...and tell me how this is morally acceptable

20 September 2010 at 13:52  
Blogger D. Singh said...

Mr Davis

What is the purpose of sexual intercourse?

20 September 2010 at 14:12  
Blogger I am Stan said...

Your Grace,

The Pope`s charm, goodwill and sincerity has dealt the odious and spiritually vacant Prof Dorkins and co a holy right hook.

Dorky and his disciples are now combing an empty beach, spitting out the foul taste of defeat wondering how their sand castle of darkness was washed away by a four day tide of reverence,belief and worship.

Tatchell with his cracked bucket, Dorkins with his torn net,both empty,pointless, worn out,exposed and defeated.

20 September 2010 at 14:14  
Blogger Graham Davis said...

Mr Singh

Your moral cowardice knows no bounds. Why did I expect you to answer such a simple question.

20 September 2010 at 14:18  
Blogger D. Singh said...

Mr Davis

Your expectation was fullfilled.

20 September 2010 at 14:20  
Blogger Rebel Saint said...

Mr Graham Davis

Despite having ready access to contraception, millions of babies are killed in utero in the 'developed' world because they are a nuisance or an economic burden because secular humanism says that to let them live would be a sin

.. can you tell how this is morally acceptable?

Your faux concern for the suffering of the 3rd world makes me want to vomit.

20 September 2010 at 14:22  
Blogger Graham Davis said...

Many here are so blinded by a fear that the faith in which they have invested so much may be nothing more that an evaporating puddle that they swathe themselves in cloak of self-righteousness never having the courage to answer criticism.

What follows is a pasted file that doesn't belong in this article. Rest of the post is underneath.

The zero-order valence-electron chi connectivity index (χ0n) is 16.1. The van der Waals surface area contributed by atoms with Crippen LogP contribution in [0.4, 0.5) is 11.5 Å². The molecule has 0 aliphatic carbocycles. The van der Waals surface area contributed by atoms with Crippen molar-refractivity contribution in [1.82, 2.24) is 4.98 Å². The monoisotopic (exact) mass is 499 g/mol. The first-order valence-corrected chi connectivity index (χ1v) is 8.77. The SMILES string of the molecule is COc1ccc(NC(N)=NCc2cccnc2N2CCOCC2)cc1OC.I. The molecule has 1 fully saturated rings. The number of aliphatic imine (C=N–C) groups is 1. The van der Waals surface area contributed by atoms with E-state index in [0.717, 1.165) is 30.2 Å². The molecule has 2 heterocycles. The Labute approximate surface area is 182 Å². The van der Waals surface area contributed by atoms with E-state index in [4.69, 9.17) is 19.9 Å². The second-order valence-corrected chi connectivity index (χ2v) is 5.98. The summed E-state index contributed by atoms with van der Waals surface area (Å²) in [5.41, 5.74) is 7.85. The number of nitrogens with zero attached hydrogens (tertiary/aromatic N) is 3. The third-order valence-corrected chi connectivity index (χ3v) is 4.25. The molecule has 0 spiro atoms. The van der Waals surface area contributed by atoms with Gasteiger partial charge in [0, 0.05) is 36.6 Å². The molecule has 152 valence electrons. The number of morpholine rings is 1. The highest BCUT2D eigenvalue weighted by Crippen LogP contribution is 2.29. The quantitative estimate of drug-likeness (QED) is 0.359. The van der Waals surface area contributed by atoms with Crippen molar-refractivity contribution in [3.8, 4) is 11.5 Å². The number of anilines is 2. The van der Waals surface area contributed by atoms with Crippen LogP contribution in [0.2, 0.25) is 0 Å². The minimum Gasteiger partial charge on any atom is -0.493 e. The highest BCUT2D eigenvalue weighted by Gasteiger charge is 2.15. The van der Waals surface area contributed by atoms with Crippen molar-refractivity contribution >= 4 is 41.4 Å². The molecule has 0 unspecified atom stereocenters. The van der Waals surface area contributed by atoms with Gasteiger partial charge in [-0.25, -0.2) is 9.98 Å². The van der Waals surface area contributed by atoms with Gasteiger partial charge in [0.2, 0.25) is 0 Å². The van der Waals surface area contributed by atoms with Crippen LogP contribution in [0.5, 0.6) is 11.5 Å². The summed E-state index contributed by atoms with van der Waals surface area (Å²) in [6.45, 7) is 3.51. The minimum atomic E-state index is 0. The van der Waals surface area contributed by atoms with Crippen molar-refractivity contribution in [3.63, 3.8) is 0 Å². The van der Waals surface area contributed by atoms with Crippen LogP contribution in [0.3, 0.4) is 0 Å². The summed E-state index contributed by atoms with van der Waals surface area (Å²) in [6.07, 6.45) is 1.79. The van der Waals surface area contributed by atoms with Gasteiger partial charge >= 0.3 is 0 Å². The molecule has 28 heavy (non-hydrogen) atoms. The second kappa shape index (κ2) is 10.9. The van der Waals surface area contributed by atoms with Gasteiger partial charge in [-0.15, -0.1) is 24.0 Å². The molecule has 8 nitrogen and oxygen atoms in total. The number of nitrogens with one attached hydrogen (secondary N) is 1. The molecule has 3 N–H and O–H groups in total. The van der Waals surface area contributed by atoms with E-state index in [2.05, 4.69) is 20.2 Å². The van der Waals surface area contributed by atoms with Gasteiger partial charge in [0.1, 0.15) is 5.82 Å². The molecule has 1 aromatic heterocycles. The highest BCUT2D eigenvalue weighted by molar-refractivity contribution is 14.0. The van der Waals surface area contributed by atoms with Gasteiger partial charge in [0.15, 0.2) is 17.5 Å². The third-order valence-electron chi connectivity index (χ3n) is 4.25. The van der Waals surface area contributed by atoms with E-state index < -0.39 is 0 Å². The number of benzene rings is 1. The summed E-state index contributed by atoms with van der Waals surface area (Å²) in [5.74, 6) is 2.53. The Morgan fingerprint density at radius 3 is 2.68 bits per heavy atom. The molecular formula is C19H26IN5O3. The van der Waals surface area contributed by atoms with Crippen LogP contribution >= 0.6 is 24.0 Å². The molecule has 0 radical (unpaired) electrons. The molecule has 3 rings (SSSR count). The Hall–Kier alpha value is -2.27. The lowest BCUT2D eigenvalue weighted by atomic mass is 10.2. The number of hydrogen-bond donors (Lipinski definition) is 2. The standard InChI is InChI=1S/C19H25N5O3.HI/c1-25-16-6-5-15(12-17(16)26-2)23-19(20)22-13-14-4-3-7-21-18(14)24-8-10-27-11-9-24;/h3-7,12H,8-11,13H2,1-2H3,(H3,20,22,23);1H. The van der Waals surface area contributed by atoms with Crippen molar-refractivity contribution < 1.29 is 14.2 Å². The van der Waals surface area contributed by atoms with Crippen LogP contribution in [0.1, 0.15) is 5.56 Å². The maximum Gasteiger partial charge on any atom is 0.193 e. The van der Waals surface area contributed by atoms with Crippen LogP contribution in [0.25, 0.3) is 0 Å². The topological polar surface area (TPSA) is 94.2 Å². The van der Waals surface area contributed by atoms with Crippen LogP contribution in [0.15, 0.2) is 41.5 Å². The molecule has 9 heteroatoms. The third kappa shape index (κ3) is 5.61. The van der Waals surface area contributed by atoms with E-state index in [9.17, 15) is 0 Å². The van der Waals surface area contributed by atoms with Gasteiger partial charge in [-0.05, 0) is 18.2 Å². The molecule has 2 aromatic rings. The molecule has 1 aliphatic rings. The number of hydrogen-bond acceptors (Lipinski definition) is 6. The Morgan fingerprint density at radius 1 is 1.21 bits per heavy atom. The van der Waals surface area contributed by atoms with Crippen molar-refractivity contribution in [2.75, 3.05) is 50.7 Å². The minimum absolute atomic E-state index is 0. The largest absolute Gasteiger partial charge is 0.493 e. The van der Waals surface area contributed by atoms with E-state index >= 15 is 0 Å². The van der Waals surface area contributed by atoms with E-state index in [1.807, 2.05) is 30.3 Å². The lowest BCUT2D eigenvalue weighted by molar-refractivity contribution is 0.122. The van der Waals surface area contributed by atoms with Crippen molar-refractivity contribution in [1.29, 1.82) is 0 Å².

20 September 2010 at 14:43  
Blogger D. Singh said...

‘To conscience first, and to the Pope afterwards!’.

‘That is Protestant liberation.

‘It is the fount of the very liberty by which Professor Dawkins is free to pour out his hateful invective.’

Dawkins has signed this petition:

‘We the undersigned petition the Prime Minister to make it illegal to indoctrinate or define children by religion before the age of 16.

‘In order to encourage free thinking, children should not be subjected to any regular religious teaching or be allowed to be defined as belonging to a particular religious group based on the views of their parents or guardians.’

If the State acquiesces, how will the State prevent parents from teaching their children about Jesus?

Dawkins and his supporters invite State repression. But that is only to be expected as they see human beings not as moral agents but as collections of molecules.

20 September 2010 at 14:46  
Blogger Rebel Saint said...

Mr Davis, can I ask you to kindly put a condom on your head, where your dick is. [Apologies YG!] That might stop us all getting infected with your bilious nonsense.

20 September 2010 at 14:49  
Blogger Theresa said...

Your Grace

I think the Pope was telling it like it is; the 20th century was an age of aggressive secularism and as someone who lived through it, he had every right to comment on it. Sometimes I think the trouble with Britain is that it hasn't been invaded since 1066 and as a result we have less idea of what it is like to live under totalitarianism. The pope as a European, is giving us a warning from the past, and Dawkins and co would do well to pay heed to it.

Oh, and welcome back, your grace. You've been missed.

20 September 2010 at 15:08  
Blogger D. Singh said...

TBNGU at 12.47

‘It is quite possible for atheists and agnostics to draw upon the values and beliefs developed by religions.’

Indeed they do by snapping them in half, producing a new ethic, and imposing it through State sponsored oppression.

Example:

‘Love thy neighbour as thyself.’

The Socialist snaps that command in half: love thy neighbour.

That becomes a State demand through legislation.

And the result is that the Christian is driven out of the public square.

You can no more invent a new ethic that will not lead to disastrous consequences, than you can invent a new solar system.

20 September 2010 at 15:16  
Blogger Graham Davis said...